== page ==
Catherine, while presumably not counting on her son being this much of an idiot, also did not count on Bash discovering Christophe’s secret after he murdered Delphine. Bash is furious, killing Christophe for good and revealing her secret to Charles and Claude. That Catherine would go to extreme lengths to keep her regency intact is something Bash knew from the very beginning. That she would protect a serial killer who continued to kill innocents in order to do so crosses a serious ethical line in his mind. Except that it isn’t the only line. Someone finally remembers that Diane de Poitiers was a person (that person being her son makes sense) and the news of her murder at Catherine’s hand breaks Bash’s seemingly everlasting patience. Bash was no stranger to the reality of his mother being a fairly terrible person and he knew quite adroitly that once Catherine discovered that Diane had murdered her children, that Catherine was hardly the type of person to let something like that go. He proceeds to choke in her in a fairly dramatic moment and despite the show’s seemingly numerous mistakes in regards to Bash’s character development, the drama here works. He resigns from his position after sparing Catherine’s life, saying farewell to the life he had always known to join Mary and Narcisse on their path to Scotland. It’s easily the most forward plot development Bash has had in ages and that it arrived on his the crux of his emotional self being so hurt is a cherry on the top.

Mary leaving France is by far the biggest development here. Lola, whose presence in England has proven to be the best path for her character yet, writes a wonderfully cryptic note that would make Catherine proud, noting that the North Sea for the short moment was free of English ships. Mary has a quick choice to make and noting Narcisse’s words, she departs for Scotland. Her entire life had been in that country, every facet of her existence had seemingly been tied down in the kingdom and now she was off towards a new horizon, leaving that entire segment of her life behind. The theme music playing at those key moments was a brilliant touch as Mary leaves the palace after a notably emotional yet terse good-bye to Catherine. The relationship between those two has always been delightfully complex, two women in power wrestling with that very power in a heavily patriarchal society. Catherine and Mary, after a significant amount of time, developed acute feelings for one another with mutual respect at the center. Catherine notes that saying good-bye to Mary was like saying good-bye to her son all over again and she couldn’t bear to do that for long. Mary offers to stick by Catherine when the knights of her military look to rebel, but Catherine furiously tells her to go and take back her throne. She has always come up with some plan to save her own skin and this time wouldn’t be any different. The two women embrace for the last time and Mary goes off on her way. But Mary is loyal to a fault and she rides back with her mercenaries, delivering a rousing speech in defense of Catherine while wielding the sword Francis had left behind for her. It’s a much better farewell between the two women who have stuck together through so much and even if Mary notes that she may never see France again, I certainly hope that these two will.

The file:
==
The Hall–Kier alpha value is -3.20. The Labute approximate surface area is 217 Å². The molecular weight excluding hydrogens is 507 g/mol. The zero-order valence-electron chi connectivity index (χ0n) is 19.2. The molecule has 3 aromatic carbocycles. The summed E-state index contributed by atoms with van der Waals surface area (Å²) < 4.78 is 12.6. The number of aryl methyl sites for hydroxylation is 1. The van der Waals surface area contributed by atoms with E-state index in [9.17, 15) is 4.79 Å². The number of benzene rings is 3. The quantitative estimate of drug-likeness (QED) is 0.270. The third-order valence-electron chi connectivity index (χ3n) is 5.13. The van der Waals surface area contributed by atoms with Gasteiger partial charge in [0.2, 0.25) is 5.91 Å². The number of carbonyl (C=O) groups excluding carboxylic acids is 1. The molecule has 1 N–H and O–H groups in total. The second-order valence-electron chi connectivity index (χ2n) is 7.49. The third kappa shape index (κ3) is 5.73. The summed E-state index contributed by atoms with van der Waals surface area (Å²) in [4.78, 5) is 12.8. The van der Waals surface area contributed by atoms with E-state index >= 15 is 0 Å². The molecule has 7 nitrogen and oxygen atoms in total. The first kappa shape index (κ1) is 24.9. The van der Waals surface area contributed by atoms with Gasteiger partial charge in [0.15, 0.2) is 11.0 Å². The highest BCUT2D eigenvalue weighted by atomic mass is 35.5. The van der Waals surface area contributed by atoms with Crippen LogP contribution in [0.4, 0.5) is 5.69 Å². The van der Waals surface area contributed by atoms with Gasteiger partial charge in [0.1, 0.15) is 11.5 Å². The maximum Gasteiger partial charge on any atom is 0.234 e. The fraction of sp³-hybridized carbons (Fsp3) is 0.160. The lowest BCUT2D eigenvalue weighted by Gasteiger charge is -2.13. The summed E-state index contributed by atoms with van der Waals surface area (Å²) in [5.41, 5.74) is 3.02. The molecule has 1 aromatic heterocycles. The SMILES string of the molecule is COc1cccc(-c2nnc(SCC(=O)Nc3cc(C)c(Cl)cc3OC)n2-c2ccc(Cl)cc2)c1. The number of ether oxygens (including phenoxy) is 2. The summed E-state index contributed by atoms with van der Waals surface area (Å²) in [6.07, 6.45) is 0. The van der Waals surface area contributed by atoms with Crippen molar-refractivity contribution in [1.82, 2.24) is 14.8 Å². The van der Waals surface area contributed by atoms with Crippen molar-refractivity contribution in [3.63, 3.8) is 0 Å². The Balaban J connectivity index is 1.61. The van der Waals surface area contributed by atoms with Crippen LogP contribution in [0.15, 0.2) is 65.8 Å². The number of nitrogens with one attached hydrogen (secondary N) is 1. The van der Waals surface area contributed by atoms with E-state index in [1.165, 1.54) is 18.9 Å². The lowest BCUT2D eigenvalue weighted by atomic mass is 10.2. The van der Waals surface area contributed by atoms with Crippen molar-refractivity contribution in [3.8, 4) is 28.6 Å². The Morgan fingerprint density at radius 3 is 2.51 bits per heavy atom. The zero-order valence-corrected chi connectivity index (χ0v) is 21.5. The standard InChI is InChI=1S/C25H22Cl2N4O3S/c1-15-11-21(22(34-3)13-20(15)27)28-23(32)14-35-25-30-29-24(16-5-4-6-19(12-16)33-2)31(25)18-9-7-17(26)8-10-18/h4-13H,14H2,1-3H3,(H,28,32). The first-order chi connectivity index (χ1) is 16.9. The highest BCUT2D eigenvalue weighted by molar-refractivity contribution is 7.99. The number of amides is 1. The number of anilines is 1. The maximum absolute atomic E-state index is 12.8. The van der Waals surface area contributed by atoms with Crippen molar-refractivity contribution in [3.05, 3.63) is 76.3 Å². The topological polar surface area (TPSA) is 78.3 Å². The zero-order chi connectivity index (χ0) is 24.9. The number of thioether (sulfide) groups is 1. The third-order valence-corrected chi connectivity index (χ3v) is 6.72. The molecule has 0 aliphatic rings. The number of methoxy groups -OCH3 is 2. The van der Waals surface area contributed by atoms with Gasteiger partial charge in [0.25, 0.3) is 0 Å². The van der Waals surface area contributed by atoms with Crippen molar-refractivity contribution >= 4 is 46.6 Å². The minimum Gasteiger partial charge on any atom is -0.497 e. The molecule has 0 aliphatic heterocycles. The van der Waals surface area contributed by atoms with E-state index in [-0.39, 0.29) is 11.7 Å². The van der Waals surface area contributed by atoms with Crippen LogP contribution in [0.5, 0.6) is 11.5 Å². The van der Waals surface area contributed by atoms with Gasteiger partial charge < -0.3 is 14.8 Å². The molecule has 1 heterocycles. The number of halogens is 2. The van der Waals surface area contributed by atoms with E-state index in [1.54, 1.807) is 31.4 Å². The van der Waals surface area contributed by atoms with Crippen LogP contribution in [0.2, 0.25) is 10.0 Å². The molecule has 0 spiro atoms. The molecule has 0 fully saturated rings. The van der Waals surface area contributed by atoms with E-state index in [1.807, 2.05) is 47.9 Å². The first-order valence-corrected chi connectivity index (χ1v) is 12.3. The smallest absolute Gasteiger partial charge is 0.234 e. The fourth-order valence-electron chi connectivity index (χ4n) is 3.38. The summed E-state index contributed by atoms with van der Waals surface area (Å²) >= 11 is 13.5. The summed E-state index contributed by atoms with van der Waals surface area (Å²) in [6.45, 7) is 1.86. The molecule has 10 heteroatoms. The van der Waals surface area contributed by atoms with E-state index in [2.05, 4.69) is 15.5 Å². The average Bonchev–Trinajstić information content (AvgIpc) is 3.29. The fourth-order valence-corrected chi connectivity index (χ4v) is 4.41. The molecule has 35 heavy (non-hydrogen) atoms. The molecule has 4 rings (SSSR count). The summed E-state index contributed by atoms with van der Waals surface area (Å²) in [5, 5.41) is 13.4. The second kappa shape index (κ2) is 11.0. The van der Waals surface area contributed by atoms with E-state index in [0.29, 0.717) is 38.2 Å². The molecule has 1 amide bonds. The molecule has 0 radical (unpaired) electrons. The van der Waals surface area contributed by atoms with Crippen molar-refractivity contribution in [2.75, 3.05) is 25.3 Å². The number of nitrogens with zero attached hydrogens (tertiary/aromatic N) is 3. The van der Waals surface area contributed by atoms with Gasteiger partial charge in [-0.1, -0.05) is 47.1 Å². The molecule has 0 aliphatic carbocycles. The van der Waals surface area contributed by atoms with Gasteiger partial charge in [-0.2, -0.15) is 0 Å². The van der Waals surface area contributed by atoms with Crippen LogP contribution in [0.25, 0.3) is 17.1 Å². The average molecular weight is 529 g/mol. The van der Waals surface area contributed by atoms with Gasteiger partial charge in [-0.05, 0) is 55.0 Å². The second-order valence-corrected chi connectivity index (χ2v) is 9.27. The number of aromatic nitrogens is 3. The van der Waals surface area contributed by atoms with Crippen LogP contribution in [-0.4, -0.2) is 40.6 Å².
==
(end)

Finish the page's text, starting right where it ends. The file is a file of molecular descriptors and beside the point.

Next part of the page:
Great/Not So Great Moments Not Mentioned Above (To the Death):

+Catherine’s expression when the Vatican claimed to be lacking resources

+New wardrobe from Catherine

+“Like a queen men would die for.”

+“Those memories are a part of me, Greer, but I am stronger than they are.”

+“My life is once again the sum of my choices, not someone else’s crimes.”

+Greer and Castleroy being given a future by Mary. She’s truly moving forward on her own

+The murder of the generals was a nice bit of shocking plot development

Great/Not So Great Moments Not Mentioned Above (Safe Passage):

+“Go take back your country.”

+“Avoid a decision he can rail against.”

+Francis’s letter with Mary’s sword

+“That is the most flattering thing you have ever said to me.”

+“France, I think I shall never see you again.”

+The storm



Episode Title: To the Death

Written by: Lily Sparks

Directed by: Michael McGowan



Episode Title: Safe Passage

Written by: Drew Lindo

Directed by: Stuart Gillard

Image Courtesy: CWTV